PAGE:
ESG IN A NUTSHELL

ESG Lynk | July 1, 2020

ESG IN A NUTSHELL: RISK & REPORTING

At a recent corporate directors’ association meeting, one of the members in the audience asked the panelists: Is there a top ESG (Environmental, Social & Governance) metric companies can focus on? Another one asked: Should a corporate board form a sustainability committee? These are the ESG questions board members are asking about.  So, what can board members do to lead their companies to address ESG issues?

After attending the Sustainability Accounting Standards Board (SASB) Symposium during Sustainability week in New York City, one message from leading sustainability board members was clear: ESG is about risk management. Sustainability rating agencies base their ratings on 1) Inherent sustainability risk of a company; and 2) How a company manages those risks.  The way ESG rating agencies find that information is through 3) Public disclosures in the Reports of those companies or direct communication between the analysts and the companies.  Therefore, the role of the Board is to lead by exercising oversight of the risk management process:

By following SASB standards as a guide, a company can perform an ESG risk analysis and decide what topics are financially material to their performance. Because SASB standards are subject to a rigorous vetting process for each industry, there is a high probability that companies currently have processes, disclosures and metrics that are in line with SASB standards. During the ESG risk analysis process, the company has an opportunity to re-align its purpose, strategy, and performance metrics.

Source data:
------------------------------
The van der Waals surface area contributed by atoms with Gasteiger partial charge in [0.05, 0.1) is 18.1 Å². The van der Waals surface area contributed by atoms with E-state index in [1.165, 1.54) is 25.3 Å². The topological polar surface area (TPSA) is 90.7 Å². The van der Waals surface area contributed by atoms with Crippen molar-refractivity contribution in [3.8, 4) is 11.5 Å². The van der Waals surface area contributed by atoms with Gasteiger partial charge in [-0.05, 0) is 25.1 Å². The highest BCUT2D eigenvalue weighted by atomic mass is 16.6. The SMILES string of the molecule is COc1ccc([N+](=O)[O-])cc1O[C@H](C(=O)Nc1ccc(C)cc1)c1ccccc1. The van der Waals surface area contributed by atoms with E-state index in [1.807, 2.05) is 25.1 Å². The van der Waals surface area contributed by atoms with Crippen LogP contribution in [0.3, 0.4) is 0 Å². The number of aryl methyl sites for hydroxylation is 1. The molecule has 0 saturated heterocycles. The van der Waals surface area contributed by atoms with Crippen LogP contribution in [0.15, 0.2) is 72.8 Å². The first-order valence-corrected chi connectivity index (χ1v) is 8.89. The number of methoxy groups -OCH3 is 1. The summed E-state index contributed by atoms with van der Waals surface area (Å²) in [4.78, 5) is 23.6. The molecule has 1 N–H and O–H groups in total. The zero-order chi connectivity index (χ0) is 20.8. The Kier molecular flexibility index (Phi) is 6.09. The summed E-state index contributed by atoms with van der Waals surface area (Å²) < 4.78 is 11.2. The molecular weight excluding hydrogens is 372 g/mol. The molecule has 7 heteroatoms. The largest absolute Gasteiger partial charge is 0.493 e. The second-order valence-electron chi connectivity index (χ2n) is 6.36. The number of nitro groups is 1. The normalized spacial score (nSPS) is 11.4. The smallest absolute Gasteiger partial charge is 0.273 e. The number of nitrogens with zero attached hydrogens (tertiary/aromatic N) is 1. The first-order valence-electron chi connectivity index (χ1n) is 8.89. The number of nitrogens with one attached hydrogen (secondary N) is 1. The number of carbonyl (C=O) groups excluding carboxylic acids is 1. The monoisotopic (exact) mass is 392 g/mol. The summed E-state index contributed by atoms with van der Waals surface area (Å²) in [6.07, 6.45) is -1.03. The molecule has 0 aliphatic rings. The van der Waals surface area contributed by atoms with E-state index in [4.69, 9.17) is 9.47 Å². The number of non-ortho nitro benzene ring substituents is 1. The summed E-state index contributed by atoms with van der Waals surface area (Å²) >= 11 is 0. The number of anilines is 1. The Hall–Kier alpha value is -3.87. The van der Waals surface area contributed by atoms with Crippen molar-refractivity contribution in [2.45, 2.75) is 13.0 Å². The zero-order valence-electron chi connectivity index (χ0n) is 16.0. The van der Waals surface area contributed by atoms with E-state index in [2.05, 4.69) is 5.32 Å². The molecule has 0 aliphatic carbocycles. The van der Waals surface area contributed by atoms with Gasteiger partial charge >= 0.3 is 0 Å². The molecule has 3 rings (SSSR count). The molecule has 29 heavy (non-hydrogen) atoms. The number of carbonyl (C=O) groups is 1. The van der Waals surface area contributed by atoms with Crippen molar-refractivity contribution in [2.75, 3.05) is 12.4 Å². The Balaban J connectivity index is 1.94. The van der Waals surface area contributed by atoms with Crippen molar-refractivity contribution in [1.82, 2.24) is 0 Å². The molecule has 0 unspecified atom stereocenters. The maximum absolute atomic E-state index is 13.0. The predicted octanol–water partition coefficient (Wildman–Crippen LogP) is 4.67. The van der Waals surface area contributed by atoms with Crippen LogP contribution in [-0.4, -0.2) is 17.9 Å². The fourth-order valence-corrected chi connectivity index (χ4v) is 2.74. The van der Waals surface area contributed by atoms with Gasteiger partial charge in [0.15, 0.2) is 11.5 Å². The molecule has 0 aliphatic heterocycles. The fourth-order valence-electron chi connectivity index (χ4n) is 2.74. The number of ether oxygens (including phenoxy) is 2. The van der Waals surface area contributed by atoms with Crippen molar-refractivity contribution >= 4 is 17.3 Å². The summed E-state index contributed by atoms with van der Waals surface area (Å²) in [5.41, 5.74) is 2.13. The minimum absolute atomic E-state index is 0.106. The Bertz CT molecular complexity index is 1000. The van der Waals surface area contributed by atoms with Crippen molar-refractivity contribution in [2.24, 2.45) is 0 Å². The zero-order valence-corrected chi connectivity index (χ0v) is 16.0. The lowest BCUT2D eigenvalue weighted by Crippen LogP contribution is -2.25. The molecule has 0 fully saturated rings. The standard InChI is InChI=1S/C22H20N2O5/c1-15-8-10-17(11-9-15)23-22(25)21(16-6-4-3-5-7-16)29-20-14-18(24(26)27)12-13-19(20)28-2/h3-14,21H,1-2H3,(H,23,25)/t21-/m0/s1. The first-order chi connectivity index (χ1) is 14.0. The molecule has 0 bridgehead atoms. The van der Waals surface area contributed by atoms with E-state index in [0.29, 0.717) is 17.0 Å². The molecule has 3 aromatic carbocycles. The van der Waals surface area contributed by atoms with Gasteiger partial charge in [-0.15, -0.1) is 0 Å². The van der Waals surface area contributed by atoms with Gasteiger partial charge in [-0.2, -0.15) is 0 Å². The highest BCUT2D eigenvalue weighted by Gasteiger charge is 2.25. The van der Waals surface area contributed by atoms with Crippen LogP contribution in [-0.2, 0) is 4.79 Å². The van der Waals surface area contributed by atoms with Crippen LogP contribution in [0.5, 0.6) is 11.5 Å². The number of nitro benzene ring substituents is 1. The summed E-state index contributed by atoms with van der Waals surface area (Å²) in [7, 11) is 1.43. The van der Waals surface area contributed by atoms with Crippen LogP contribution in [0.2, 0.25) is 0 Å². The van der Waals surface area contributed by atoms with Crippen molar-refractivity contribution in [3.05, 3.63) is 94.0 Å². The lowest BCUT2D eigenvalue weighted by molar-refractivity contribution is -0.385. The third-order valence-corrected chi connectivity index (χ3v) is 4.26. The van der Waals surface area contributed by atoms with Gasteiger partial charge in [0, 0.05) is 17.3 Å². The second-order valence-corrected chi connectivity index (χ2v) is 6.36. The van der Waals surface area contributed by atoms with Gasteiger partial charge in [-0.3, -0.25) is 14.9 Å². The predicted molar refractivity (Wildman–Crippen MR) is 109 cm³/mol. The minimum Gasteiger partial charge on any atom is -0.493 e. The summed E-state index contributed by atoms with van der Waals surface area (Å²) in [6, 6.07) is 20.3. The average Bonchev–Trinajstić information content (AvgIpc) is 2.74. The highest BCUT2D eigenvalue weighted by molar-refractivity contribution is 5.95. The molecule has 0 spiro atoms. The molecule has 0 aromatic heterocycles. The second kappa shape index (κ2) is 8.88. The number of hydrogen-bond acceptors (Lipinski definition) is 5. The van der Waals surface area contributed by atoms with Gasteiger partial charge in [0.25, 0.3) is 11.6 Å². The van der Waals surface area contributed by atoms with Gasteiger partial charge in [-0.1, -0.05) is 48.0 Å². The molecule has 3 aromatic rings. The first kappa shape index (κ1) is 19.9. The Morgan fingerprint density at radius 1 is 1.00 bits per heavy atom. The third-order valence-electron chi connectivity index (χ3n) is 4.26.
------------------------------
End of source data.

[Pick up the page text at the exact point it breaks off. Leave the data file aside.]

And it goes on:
Because SASB has partnered with the Climate Disclosure Standards Board, existing guidance also addresses the Task Force on Climate-related Financial Disclosures (TCFD) reporting principles and requirements (recently referred to by BlackRock’s CEO, Larry Fink). In an environment where multiple reporting frameworks ask companies for voluminous amounts of sustainability information, finding one ESG metric to report is an impossible task. However, in focusing on sustainability risks that are financially-material to a company, boards can focus on ESG metrics that are decision-useful to investors. Whether the board has a dedicated sustainability committee or a risk or audit committee, the key is the identification and management of risks, and the communication to investors within reporting through 1) sustainability reports, or 2) as integrated disclosures in SEC filings. Using financially-material ESG disclosures will help simplify the sustainability reporting process and enhance the strategic oversight role of the board.